Home Bankruptcy Can You File Bankruptcy and Keep Your House in Florida?

Can You File Bankruptcy and Keep Your House in Florida?


When people consider filing for bankruptcy, one of the first questions they often have is regarding whether they will or will not lose their home and other major assets. The home, especially, is of paramount concern for those who are facing overwhelming debt, since housing can be difficult to come by when you’re already struggling financially. One of the most common questions posed to the staff at Van Horn Law Group is “can you file bankruptcy and keep your house in Florida?”

Florida is one of the best states to live when it comes to filing bankruptcy. Why? Because the state of Florida has a very generous allowance called the homestead exemption. While federal law is what ultimately governs bankruptcy, state law is also important – especially when it comes to bankruptcy exemptions.

What Are Bankruptcy Exemptions?

Simply put, a bankruptcy exemption is a law that allows those filing bankruptcy to keep an asset regardless of the fact that they might otherwise be surrendering their means in the bankruptcy agreement. While the permanent loss of property and major assets I one of the biggest fears people have when considering bankruptcy, exemptions protect these assets when they serve a practical and necessary purpose, such as transportation and housing. These exemptions vary by state and situation, and they may even protect property and other major assets if bankruptcy is not filed.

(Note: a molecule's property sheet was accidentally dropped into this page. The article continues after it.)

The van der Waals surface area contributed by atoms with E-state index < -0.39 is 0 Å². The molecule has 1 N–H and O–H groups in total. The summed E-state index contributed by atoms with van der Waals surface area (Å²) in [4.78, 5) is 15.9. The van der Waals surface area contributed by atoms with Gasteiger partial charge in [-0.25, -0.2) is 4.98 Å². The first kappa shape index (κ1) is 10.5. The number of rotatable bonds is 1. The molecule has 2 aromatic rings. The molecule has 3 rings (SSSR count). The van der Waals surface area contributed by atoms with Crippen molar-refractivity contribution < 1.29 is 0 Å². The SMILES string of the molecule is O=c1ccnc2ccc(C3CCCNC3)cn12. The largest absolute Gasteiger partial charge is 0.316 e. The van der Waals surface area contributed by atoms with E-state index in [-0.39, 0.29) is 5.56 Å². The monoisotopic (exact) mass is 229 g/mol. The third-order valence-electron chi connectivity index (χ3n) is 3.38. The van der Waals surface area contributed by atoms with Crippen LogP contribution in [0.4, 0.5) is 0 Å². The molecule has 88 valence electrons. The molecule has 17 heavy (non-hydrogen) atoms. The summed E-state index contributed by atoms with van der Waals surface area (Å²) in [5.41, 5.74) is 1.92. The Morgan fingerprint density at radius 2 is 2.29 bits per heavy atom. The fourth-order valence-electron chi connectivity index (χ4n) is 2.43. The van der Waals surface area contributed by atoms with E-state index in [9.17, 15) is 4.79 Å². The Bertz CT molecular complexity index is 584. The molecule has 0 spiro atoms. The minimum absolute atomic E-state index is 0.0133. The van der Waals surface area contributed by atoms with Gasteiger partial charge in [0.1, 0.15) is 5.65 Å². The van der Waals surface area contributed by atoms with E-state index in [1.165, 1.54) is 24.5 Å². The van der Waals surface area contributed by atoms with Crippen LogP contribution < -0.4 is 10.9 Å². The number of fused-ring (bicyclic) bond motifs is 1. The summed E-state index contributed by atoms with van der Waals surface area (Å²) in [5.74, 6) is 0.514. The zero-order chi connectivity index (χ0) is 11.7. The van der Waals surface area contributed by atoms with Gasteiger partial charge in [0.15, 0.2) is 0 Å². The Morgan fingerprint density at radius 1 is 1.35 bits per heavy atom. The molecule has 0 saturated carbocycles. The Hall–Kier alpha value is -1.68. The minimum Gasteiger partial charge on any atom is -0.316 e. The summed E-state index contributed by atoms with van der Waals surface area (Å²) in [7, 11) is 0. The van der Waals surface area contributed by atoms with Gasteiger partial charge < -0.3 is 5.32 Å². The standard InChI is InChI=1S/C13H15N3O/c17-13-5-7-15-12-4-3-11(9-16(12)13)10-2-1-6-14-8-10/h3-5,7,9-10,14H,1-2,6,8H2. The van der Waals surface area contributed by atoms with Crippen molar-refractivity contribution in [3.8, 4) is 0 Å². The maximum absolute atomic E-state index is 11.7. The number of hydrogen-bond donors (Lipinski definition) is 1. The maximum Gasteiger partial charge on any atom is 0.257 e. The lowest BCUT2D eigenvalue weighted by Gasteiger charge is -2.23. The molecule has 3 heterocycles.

The basic point of bankruptcy exemptions is to keep people in their homes, their jobs, and help them to continue participating in society regardless of their financial struggles. They aim to protect everyday necessities for the health, wellbeing, and functionality of the person and their family. Some examples of things that might be protected by bankruptcy exemptions include:

  • Personal property
  • Automobiles
  • Property used as housing
  • Items used as health aids, tools of the trade, or other necessities
  • Retirement accounts
  • Unemployment or workers’ compensation
  • Alimony or child support payments
  • Crime victim awards such as personal injury payments
  • Life insurance
  • Social security benefits
  • Veteran’s benefits and other government benefits

The exemptions that would allow you to keep or continue to benefit from these assets vary widely, as every state has its own laws about what can be claimed as an exemption. Florida has one of the most generous allowances when it comes to exemptions for homeowners. This is because of the homestead exemption, which is one of the best in the nation.

What is the Florida Homestead Exemption?

The Florida homestead exemption answers the question “can you file for bankruptcy and keep your house in Florida?” with a resounding “YES!” This is because the real estate designated as housing for you and your family is exempt from any bankruptcy agreement. How this is handled differs from one chapter of bankruptcy to the next, but in general, it allows for you to keep your primary residence – even if others must be surrendered.